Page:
Bang & Olufsen Vol. XIII - The
Sound of Perfection
There is a ton of material on this disc that is great for reviews. I focused on Track 5: Aaron Neville - "I Bid you Goodnight." This track has a number of different male vocalists giving the full range from bass to tenor. Here I did a serious comparison between the RBH TKs and Krix Phoenix. Overall the Krix's presentation tended to be very forgiving with its recessed midrange. Unfortunately, it also "forgave" some things that were meant to be there. The bassist often got lost in the presentation which only got worse without the port plugs, whereas he was clearly audible on my reference speakers. The Krix high end was not as detailed as the RBHs and the midrange was definitely more recessed. Without the port plugs, the bass was punchier and deeper than the RBHs but the RBHs seemed a little more articulate. With the port plugs, the Krix bass was fairly lifelike but the extension and impact was diminished. The plugged Krix bass drum wasn't nearly as lifelike as the RBHs which is probably due to the reduced extension. The imaging again was a bit better with the RBHs especially with the left/right separation however the Krix definitely had no problem centering the vocals in the soundstage.
If you are all about the bass, then the unplugged Krix will be for you. If your listening tastes tend to favor more acoustical or vocal type music over rock or hip hop, you may wish to consider different options. Though they could shake my room with bass. This was unfortunately at the expense of overall fidelity and accurate music reproduction. The midrange of the Krix Phoenix was recessed, the highs accentuated, and the dynamic range was limited. The imaging of these speakers was decent but not as good as I've heard from others in this price range. While I'm not a fan of the styling of the Krix Phoenix, they are very well constructed. The soundstage of the speakers is very wide with respectable off-axis response. If you are really interested in these speakers, you may want to consider low seating or building a 12 inch stand for them as it will increase imaging and help with the midrange.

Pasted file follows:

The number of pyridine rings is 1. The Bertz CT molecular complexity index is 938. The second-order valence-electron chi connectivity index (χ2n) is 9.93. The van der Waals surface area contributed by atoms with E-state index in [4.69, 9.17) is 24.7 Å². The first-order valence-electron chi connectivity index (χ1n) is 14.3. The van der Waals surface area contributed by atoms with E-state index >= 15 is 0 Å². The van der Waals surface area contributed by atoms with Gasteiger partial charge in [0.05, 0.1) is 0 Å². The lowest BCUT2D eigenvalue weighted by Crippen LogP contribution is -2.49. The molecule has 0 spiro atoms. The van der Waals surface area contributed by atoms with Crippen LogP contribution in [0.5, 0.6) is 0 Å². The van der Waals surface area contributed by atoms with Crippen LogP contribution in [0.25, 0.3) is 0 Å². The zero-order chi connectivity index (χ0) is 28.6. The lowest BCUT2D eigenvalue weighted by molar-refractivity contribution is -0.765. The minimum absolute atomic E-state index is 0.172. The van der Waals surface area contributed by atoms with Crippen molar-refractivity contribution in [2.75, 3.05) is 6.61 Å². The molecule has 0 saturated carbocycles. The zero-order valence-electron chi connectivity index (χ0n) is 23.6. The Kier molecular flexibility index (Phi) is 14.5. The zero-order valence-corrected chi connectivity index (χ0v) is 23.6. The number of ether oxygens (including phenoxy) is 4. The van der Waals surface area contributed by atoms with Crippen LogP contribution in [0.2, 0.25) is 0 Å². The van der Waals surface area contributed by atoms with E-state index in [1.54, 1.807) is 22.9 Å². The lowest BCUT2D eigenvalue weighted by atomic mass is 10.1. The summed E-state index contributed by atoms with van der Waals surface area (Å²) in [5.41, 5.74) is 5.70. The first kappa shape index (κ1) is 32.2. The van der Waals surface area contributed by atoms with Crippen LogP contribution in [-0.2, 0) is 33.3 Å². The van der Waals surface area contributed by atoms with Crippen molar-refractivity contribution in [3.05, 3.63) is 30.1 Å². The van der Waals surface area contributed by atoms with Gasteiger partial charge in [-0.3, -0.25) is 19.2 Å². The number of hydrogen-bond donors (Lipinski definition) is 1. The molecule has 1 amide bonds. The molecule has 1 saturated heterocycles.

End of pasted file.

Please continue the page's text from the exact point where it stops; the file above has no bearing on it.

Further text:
$1,700 / pair
14 Chapman Road
Hackham SA 5163
AustraliaT 61 8 8384 3433
As a teenager Scott Krix was in love with sound. Scott tinkered in the garage with kit amplifiers, and made experimental speakers with scavenged drivers from old radios. Scott had a dream to make Australian speakers that could compete successfully on the world market. Scott's dream is now reality. The Krix team manufacture high quality loudspeakers for home and commercial use. With some 2000 commercial cinema installations globally, you have possibly already experienced Krix sound. Distributed throughout the world, Krix is at the leading edge of loudspeaker design. Utilising the latest test equipment, 3D modeling and computer simulated design technology, Krix's innovative research and development team is a pioneering force in the Australian loudspeaker industry. Whether you are looking for your first pair of stereo speakers or your own ultimate home theatre experience, Krix will exceed your expectations. Krix's range of loudspeakers deliver the experience of sound.
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|Fit and Finish|
That ever-rising treble should compensate nicely for 75+ year old men with severe hearing loss. The Krix seems to have been designed with such people in mind!
Thanks in advance.